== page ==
Thursday, February 22, 2018 at 12:00pm to 1:30pm
640 Stewart Ave, Ithaca, NY 14850, USA
"Explosive Bliss: Visualizing the Landscapes of Residual Vulnerability and (Toxic) Intimacy in Post-Cold War Southeast Asia"
Chairat Polmuk, PhD Candidate, Department of Asian Studies, Cornell University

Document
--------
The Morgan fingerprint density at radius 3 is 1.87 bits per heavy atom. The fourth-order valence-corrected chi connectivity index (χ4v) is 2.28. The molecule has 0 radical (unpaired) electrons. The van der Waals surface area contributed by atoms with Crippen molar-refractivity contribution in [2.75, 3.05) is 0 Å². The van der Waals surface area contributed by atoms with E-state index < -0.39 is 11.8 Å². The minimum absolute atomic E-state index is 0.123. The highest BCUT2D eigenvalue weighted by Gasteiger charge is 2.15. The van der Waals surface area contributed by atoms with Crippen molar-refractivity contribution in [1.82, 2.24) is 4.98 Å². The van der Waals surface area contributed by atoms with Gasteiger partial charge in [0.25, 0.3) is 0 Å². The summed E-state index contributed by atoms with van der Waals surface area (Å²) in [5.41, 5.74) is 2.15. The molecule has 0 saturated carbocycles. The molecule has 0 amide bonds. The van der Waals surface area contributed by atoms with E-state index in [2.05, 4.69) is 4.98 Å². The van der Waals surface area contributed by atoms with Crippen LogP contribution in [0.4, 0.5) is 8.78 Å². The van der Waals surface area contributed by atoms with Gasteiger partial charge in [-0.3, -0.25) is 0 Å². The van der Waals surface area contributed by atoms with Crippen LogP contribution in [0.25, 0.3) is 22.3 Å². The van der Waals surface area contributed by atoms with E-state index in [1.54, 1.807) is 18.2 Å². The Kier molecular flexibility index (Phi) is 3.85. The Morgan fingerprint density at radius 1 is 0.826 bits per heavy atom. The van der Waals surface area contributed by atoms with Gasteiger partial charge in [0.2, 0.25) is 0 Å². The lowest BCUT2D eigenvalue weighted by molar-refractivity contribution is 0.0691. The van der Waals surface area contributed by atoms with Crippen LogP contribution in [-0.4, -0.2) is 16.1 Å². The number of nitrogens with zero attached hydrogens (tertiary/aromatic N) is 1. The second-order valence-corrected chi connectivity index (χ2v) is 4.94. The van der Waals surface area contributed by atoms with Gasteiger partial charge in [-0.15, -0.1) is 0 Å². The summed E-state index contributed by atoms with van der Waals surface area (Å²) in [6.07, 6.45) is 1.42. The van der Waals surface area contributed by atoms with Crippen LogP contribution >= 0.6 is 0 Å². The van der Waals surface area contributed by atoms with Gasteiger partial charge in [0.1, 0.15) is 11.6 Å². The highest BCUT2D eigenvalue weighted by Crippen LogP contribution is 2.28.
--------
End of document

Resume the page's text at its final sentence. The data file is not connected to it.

This paper investigates transnational ecologies of the vestiges of war in Southeast Asia, where a shared experience of vulnerability has become the very condition of everyday reality and aesthetic expression. Focusing on the legacies in Laos, Cambodia, and Thailand of the U.S. bombardment campaigns during the Second Indochina War, I look at how artists and filmmakers such as Allan Sekula (USA), Xaisongkham Induangchanthy (Laos), Vandy Rattana (Cambodia), and Tada Hengsapkul (Thailand) document the lingering effects—and affects—of Cold War atrocities through topographic aesthetics. Attentive to the materiality of space, these artists and filmmakers transform the wounded landscape into a locus of “residual vulnerability,” a corporeal and environmental exposure to explosive remnants of war that allow for artistic articulations of toxic—injurious yet constitutive—forms of intimacy and agency. Situating this artistic practice within post-Cold War geopolitics and the politics of reparation, I will discuss spatial configurations of residual vulnerability in contemporary visual and literary cultures as critiques of American exceptionalism, post-socialist revolutionary pathos, and ASEAN regionalist sentiment.